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Scholars Day 2005, Wednesday, April 13

Central American Free Trade Agreement: Projections for the Future

A Central American Free Trade Agreement (CAFTA) could create a great economic opportunity for all countries involved. On the other hand, it could create an immense economic burden in ways that are unexpected. Some industries may prosper while others may face severe economic hardships. Much speculation has been made over what will happen within the first five years following CAFTA’s ratification. Proponents say that free trade will raise each country’s standard of living, while opponents say that agriculture sectors will not be able to compete with US subsidized producers. This study makes projections for each country based on current trade patterns and economic strengths and weaknesses. These projections will be built upon individual country comparative advantages, factor endowments, and technological capabilities. Outputs from the study include country trade projections, standard of living projections and a listing of other likely social and economic side effects. Parallels will be drawn between the North American Free Trade Agreement (NAFTA) experience and what will likely happen with the introduction of CAFTA.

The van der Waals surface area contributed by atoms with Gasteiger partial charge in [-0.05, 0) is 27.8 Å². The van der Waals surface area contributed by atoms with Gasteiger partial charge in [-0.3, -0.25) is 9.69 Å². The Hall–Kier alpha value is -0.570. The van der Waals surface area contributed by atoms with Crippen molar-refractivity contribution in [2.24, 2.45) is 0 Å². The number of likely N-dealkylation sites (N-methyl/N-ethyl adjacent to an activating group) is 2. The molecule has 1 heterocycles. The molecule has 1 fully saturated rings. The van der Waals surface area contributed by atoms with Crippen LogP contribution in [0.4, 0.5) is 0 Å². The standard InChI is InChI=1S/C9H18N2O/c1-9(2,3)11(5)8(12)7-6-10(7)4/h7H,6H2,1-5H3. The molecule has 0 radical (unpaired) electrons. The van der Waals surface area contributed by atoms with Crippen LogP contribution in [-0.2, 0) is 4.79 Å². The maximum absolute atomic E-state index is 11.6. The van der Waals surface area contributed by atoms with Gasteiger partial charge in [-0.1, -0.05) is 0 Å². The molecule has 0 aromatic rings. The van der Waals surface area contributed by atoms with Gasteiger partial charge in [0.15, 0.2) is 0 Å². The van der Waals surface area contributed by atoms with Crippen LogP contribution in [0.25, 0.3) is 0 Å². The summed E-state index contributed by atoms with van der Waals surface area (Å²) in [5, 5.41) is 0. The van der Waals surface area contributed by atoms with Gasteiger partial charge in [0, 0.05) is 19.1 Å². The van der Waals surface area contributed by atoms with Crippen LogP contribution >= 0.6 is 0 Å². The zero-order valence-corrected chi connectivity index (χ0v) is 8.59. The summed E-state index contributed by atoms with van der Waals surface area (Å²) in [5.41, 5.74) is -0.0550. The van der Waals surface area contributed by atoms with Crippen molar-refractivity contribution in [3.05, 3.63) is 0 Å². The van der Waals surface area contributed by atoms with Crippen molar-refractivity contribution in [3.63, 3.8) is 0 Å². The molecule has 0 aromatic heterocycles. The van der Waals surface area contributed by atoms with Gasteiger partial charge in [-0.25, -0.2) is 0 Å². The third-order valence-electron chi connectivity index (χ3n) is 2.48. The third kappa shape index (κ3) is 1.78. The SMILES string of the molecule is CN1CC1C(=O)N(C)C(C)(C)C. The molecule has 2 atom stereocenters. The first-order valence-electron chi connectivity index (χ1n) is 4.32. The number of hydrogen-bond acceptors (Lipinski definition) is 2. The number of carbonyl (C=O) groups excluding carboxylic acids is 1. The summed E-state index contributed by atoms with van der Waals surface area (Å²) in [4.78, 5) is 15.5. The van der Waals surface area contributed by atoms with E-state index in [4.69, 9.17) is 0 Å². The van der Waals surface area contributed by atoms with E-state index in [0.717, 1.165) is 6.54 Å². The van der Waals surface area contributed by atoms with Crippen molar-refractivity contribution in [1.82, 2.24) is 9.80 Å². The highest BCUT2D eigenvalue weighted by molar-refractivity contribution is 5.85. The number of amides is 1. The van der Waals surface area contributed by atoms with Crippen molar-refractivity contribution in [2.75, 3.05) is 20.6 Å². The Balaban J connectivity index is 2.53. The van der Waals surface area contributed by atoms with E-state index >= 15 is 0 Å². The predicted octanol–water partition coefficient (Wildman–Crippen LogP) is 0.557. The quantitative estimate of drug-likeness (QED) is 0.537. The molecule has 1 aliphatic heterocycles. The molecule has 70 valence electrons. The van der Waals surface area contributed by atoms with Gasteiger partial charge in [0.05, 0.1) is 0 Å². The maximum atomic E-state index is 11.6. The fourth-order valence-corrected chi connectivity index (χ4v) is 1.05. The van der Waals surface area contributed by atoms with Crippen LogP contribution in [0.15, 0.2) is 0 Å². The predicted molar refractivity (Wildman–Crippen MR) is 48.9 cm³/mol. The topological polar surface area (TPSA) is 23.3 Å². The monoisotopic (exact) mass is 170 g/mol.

Presenter: Amber Steinhilber (Undergraduate Student)
Topic: Economics
Location: 105 Edwards
Time: 9:35 am (Session I)

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